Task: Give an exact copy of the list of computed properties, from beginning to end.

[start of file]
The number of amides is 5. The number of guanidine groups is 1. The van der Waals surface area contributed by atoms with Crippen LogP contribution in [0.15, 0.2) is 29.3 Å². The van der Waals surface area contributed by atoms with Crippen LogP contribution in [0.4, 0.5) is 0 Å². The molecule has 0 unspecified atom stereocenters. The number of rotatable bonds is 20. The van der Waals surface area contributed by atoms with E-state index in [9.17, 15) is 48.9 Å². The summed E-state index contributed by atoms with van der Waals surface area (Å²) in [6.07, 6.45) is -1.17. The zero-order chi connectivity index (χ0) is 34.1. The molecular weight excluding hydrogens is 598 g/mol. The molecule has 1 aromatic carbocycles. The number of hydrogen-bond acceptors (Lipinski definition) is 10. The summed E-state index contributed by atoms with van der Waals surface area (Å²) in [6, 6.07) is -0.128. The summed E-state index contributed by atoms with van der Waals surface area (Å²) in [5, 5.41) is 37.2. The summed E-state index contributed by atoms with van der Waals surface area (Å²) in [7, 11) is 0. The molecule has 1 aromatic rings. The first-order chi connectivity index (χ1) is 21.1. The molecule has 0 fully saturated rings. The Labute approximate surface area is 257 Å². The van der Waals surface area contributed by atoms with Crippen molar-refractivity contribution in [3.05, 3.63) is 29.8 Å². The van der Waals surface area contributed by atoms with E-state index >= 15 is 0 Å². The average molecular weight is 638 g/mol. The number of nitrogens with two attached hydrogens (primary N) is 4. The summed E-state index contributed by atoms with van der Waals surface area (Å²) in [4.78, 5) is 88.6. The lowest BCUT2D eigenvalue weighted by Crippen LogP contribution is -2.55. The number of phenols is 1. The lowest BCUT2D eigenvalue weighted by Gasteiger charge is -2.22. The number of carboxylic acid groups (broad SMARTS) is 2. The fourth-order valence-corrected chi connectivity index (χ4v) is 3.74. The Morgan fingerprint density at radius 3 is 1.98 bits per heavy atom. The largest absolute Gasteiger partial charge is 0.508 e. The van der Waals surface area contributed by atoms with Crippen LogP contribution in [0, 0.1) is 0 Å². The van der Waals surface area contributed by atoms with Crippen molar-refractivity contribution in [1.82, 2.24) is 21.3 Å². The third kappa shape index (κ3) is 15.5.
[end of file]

The number of amides is 5. The number of guanidine groups is 1. The van der Waals surface area contributed by atoms with Crippen LogP contribution in [0.15, 0.2) is 29.3 Å². The van der Waals surface area contributed by atoms with Crippen LogP contribution in [0.4, 0.5) is 0 Å². The molecule has 0 unspecified atom stereocenters. The number of rotatable bonds is 20. The van der Waals surface area contributed by atoms with E-state index in [9.17, 15) is 48.9 Å². The summed E-state index contributed by atoms with van der Waals surface area (Å²) in [6.07, 6.45) is -1.17. The zero-order chi connectivity index (χ0) is 34.1. The molecular weight excluding hydrogens is 598 g/mol. The molecule has 1 aromatic carbocycles. The number of hydrogen-bond acceptors (Lipinski definition) is 10. The summed E-state index contributed by atoms with van der Waals surface area (Å²) in [6, 6.07) is -0.128. The summed E-state index contributed by atoms with van der Waals surface area (Å²) in [5, 5.41) is 37.2. The summed E-state index contributed by atoms with van der Waals surface area (Å²) in [7, 11) is 0. The molecule has 1 aromatic rings. The first-order chi connectivity index (χ1) is 21.1. The molecule has 0 fully saturated rings. The Labute approximate surface area is 257 Å². The van der Waals surface area contributed by atoms with Crippen molar-refractivity contribution in [3.05, 3.63) is 29.8 Å². The van der Waals surface area contributed by atoms with E-state index >= 15 is 0 Å². The average molecular weight is 638 g/mol. The number of nitrogens with two attached hydrogens (primary N) is 4. The summed E-state index contributed by atoms with van der Waals surface area (Å²) in [4.78, 5) is 88.6. The lowest BCUT2D eigenvalue weighted by Crippen LogP contribution is -2.55. The number of phenols is 1. The lowest BCUT2D eigenvalue weighted by Gasteiger charge is -2.22. The number of carboxylic acid groups (broad SMARTS) is 2. The fourth-order valence-corrected chi connectivity index (χ4v) is 3.74. The Morgan fingerprint density at radius 3 is 1.98 bits per heavy atom. The largest absolute Gasteiger partial charge is 0.508 e. The van der Waals surface area contributed by atoms with Crippen LogP contribution in [0, 0.1) is 0 Å². The van der Waals surface area contributed by atoms with Crippen molar-refractivity contribution in [1.82, 2.24) is 21.3 Å². The third kappa shape index (κ3) is 15.5.